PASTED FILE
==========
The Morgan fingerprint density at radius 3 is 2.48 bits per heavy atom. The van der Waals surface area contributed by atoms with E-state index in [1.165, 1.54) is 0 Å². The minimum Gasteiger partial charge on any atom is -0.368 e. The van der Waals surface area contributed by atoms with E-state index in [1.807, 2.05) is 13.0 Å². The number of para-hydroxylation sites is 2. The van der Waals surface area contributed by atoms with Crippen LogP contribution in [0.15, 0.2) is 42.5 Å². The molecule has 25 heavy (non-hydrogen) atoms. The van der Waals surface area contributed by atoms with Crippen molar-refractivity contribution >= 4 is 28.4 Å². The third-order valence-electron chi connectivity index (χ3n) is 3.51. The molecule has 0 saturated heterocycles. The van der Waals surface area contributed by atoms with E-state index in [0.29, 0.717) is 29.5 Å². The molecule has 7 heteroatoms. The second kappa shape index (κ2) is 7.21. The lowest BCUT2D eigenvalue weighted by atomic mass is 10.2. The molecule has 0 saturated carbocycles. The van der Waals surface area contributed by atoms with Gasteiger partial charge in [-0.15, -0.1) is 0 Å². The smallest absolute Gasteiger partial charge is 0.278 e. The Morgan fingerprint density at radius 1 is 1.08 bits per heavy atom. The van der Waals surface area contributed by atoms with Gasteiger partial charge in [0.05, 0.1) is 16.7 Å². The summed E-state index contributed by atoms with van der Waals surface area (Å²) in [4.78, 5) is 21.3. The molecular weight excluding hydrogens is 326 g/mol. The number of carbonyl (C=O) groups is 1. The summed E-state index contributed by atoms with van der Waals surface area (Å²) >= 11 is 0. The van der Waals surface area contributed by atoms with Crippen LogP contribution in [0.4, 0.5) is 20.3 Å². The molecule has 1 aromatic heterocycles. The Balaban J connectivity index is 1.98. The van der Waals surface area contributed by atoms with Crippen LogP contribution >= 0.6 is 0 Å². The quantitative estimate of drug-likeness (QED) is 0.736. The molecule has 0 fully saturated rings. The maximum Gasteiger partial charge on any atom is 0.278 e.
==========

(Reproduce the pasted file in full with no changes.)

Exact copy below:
The Morgan fingerprint density at radius 3 is 2.48 bits per heavy atom. The van der Waals surface area contributed by atoms with E-state index in [1.165, 1.54) is 0 Å². The minimum Gasteiger partial charge on any atom is -0.368 e. The van der Waals surface area contributed by atoms with E-state index in [1.807, 2.05) is 13.0 Å². The number of para-hydroxylation sites is 2. The van der Waals surface area contributed by atoms with Crippen LogP contribution in [0.15, 0.2) is 42.5 Å². The molecule has 25 heavy (non-hydrogen) atoms. The van der Waals surface area contributed by atoms with Crippen molar-refractivity contribution >= 4 is 28.4 Å². The third-order valence-electron chi connectivity index (χ3n) is 3.51. The molecule has 0 saturated heterocycles. The van der Waals surface area contributed by atoms with E-state index in [0.29, 0.717) is 29.5 Å². The molecule has 7 heteroatoms. The second kappa shape index (κ2) is 7.21. The lowest BCUT2D eigenvalue weighted by atomic mass is 10.2. The molecule has 0 saturated carbocycles. The van der Waals surface area contributed by atoms with Gasteiger partial charge in [-0.15, -0.1) is 0 Å². The smallest absolute Gasteiger partial charge is 0.278 e. The Morgan fingerprint density at radius 1 is 1.08 bits per heavy atom. The van der Waals surface area contributed by atoms with Gasteiger partial charge in [0.05, 0.1) is 16.7 Å². The summed E-state index contributed by atoms with van der Waals surface area (Å²) in [4.78, 5) is 21.3. The molecular weight excluding hydrogens is 326 g/mol. The number of carbonyl (C=O) groups is 1. The summed E-state index contributed by atoms with van der Waals surface area (Å²) >= 11 is 0. The van der Waals surface area contributed by atoms with Crippen LogP contribution in [0.4, 0.5) is 20.3 Å². The molecule has 1 aromatic heterocycles. The Balaban J connectivity index is 1.98. The van der Waals surface area contributed by atoms with Crippen LogP contribution >= 0.6 is 0 Å². The quantitative estimate of drug-likeness (QED) is 0.736. The molecule has 0 fully saturated rings. The maximum Gasteiger partial charge on any atom is 0.278 e.